Do politicians have a duty to at least partly understand the world we live in, or is it our duty to kick out the ones that clearly don't have a clue? In this case, he hasn't a clue. Don't vote for him, for heaven's sake. 

9:37 pm edited for clarity.
10:45 edited because Minneapolis is not a state

Tuesday, July 08, 2014

The Bees buzz awhile: Chicken Payback

This is not new to anyone who listens to adverts in Britain, but I heard it for the first time yesterday in a movie called How to Lose Friends And Alienate People, which I watched because Netflix said I'd like it. (It said that because it has Simon Pegg in it.) Like many oughties movies, it has a carefully curated soundtrack ranging from the worst torch singers yea even unto Motorhead, but the only one that made me want to get up and dance (which would have been inappropriate in my living room during a rom-com) was Chicken Payback, by The Bees.

Like the one that goes Woo-hoo woo hoo! and is probably called Woo-hoo! in Tintin Quarantino movies, it's remarkably catchy. At first I could have sworn I'd heard it on Nuggets, or Boulders, or Pebbles, or possibly Gravel, but apparently not. It's not real freakbeat. But I'm relaxed about authenticity, as I've mentioned before, so here are the Bees with Chicken Payback.

Thursday, July 03, 2014

Jack White on Zane Lowe, 14-07-02 (audio file); follow up Vescovo show article

If you missed Jack White's appearance on Zane Lowe's show yesterday, it's up at the BBC site. But more importantly, it's up on YouTube, thanks to uploader Matthew and that won't age off the site (I hope). It's audio only, so there's just one nice picture to look at while it plays.

There's an interview with Jack first, and the performance is the last 45 minutes or so of this file.

Jack followed this up with a secret invite-only gig in a "contagious disease clinic" that featured a full immersive performance by the theatre group Punchdrunk.  It sounds thoroughly wonderful and I'm sorry I couldn't be there! (They did send me a consolation email with some nice pictures this morning, though.)

His record company, Third Man Records, described it this way:

Last night at midnight in Central London, Jack White played a secret show in the basement of a disused office block, to fans clad entirely in powder blue medical gowns.
The event was a collaboration between Jack and the Punchdrunk Theatre Group who had temporarily transformed the space into the Vescovo & CoClinic for contagious diseases, and had staffed this fake medical facility with dozens of their actors playing the roles of doctors, nurses and orderlies at the time of a disease outbreak.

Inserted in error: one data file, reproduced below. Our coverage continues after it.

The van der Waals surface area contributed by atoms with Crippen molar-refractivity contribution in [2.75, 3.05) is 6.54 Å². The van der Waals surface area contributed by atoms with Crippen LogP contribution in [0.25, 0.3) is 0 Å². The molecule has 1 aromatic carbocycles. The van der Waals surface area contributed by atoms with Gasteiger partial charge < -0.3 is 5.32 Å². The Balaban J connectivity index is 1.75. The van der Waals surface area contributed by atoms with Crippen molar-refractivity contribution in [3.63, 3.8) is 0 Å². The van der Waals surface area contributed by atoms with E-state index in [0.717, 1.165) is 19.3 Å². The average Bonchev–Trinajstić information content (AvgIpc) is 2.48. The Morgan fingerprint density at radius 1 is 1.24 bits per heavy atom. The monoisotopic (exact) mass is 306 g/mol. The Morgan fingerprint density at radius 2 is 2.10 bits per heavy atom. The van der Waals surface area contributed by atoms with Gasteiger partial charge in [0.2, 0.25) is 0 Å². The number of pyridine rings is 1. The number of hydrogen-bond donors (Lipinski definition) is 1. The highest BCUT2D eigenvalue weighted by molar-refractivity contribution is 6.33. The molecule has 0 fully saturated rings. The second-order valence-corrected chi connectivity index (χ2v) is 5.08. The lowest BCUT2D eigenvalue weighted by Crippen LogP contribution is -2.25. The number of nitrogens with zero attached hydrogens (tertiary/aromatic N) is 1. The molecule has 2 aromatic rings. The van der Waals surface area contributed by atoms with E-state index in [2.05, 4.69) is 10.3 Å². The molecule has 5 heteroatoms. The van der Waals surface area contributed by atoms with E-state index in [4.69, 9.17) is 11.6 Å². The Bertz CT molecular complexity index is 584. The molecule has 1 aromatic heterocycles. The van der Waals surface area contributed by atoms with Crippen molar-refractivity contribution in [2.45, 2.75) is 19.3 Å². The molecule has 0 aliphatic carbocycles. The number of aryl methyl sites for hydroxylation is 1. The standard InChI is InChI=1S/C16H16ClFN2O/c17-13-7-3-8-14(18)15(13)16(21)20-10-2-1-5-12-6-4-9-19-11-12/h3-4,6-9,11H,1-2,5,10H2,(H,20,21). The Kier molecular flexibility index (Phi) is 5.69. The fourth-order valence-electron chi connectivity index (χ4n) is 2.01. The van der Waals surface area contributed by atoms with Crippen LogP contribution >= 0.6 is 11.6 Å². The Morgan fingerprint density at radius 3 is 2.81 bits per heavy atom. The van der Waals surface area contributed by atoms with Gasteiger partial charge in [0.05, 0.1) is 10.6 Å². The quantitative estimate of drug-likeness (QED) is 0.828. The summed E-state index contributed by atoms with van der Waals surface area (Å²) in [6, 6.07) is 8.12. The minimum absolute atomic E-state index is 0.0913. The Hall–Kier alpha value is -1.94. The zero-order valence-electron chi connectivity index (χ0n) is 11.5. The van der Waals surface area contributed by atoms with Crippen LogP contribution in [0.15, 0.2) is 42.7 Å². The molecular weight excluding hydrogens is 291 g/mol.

Drawing on the themes of Jack White's current album, 'Lazaretto', a term used to describe a quarantine island, the experience began with an elaborate online treasure hunt. A spoof medical infomercial from 1949 appeared in the archives of online medical resource The Wellcome Trust, which contained various obtuse clues that led Jack's superfans to a website belonging to the fake medical company, Vescovo & Company. Thousands of fans submitted their details to this website as part of an online screening for a contagious disease. A lucky few progressed through the screening process that lead to them receiving a telephone call from Punchdrunk actors inviting them to an out-of-hours appointment at the Vescovo Clinic. The clinic had been created for this one occasion by Punchdrunk Theatre across multiple floors of a disused building owned by The Vinyl Factory.

On arrival, fans were asked to change in to blue medical gowns before being subjected to a variety of treatments testing in a maze of medical rooms staffed by Punchdrunk actors. Chaos descended as an outbreak alarm was raised and terrified fans were herded into a smoke filled quarantine chamber. Finally a screen was dropped to reveal Jack and band in full medical uniform who proceeded to belt out a thirty minute set before Jack himself succumbed to the mysterious disease. The rock star fell to the ground in a fit of convulsions before being strapped to a stretcher and wheeled off to a waiting ambulance.

Completely missing the point personal note: I've worked with infectious disease (ID) doctors most of my working life and I've never heard them say "contagious disease" but what do I know? (Apparently it refers to diseases which are infectious on close contact - appropriate for a lazaretto, I suppose.)

He's done this kind of show in London before - Halloween at Shoreditch Church.